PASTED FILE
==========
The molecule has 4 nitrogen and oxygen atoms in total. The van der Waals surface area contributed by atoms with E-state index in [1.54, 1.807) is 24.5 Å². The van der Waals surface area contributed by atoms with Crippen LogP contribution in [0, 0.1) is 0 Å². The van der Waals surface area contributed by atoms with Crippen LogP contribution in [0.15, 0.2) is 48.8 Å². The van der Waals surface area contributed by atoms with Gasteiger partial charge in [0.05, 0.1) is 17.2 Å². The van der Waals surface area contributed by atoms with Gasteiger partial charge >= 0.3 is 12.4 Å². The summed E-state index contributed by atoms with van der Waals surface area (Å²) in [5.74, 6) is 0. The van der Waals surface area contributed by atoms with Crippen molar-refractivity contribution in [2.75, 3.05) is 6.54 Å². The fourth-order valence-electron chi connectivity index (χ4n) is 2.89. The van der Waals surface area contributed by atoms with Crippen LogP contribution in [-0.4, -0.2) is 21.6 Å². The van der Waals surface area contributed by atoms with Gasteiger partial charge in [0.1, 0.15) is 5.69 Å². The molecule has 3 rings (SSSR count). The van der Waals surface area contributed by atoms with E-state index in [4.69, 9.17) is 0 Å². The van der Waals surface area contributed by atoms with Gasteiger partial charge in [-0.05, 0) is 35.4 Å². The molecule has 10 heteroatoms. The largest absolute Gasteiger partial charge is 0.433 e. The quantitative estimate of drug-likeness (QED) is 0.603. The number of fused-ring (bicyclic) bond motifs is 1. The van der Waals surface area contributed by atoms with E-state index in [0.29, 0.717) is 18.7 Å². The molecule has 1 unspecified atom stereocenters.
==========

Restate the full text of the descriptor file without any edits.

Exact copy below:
The molecule has 4 nitrogen and oxygen atoms in total. The van der Waals surface area contributed by atoms with E-state index in [1.54, 1.807) is 24.5 Å². The van der Waals surface area contributed by atoms with Crippen LogP contribution in [0, 0.1) is 0 Å². The van der Waals surface area contributed by atoms with Crippen LogP contribution in [0.15, 0.2) is 48.8 Å². The van der Waals surface area contributed by atoms with Gasteiger partial charge in [0.05, 0.1) is 17.2 Å². The van der Waals surface area contributed by atoms with Gasteiger partial charge >= 0.3 is 12.4 Å². The summed E-state index contributed by atoms with van der Waals surface area (Å²) in [5.74, 6) is 0. The van der Waals surface area contributed by atoms with Crippen molar-refractivity contribution in [2.75, 3.05) is 6.54 Å². The fourth-order valence-electron chi connectivity index (χ4n) is 2.89. The van der Waals surface area contributed by atoms with Crippen LogP contribution in [-0.4, -0.2) is 21.6 Å². The van der Waals surface area contributed by atoms with Gasteiger partial charge in [0.1, 0.15) is 5.69 Å². The molecule has 3 rings (SSSR count). The van der Waals surface area contributed by atoms with E-state index in [4.69, 9.17) is 0 Å². The van der Waals surface area contributed by atoms with Gasteiger partial charge in [-0.05, 0) is 35.4 Å². The molecule has 10 heteroatoms. The largest absolute Gasteiger partial charge is 0.433 e. The quantitative estimate of drug-likeness (QED) is 0.603. The number of fused-ring (bicyclic) bond motifs is 1. The van der Waals surface area contributed by atoms with E-state index in [0.29, 0.717) is 18.7 Å². The molecule has 1 unspecified atom stereocenters.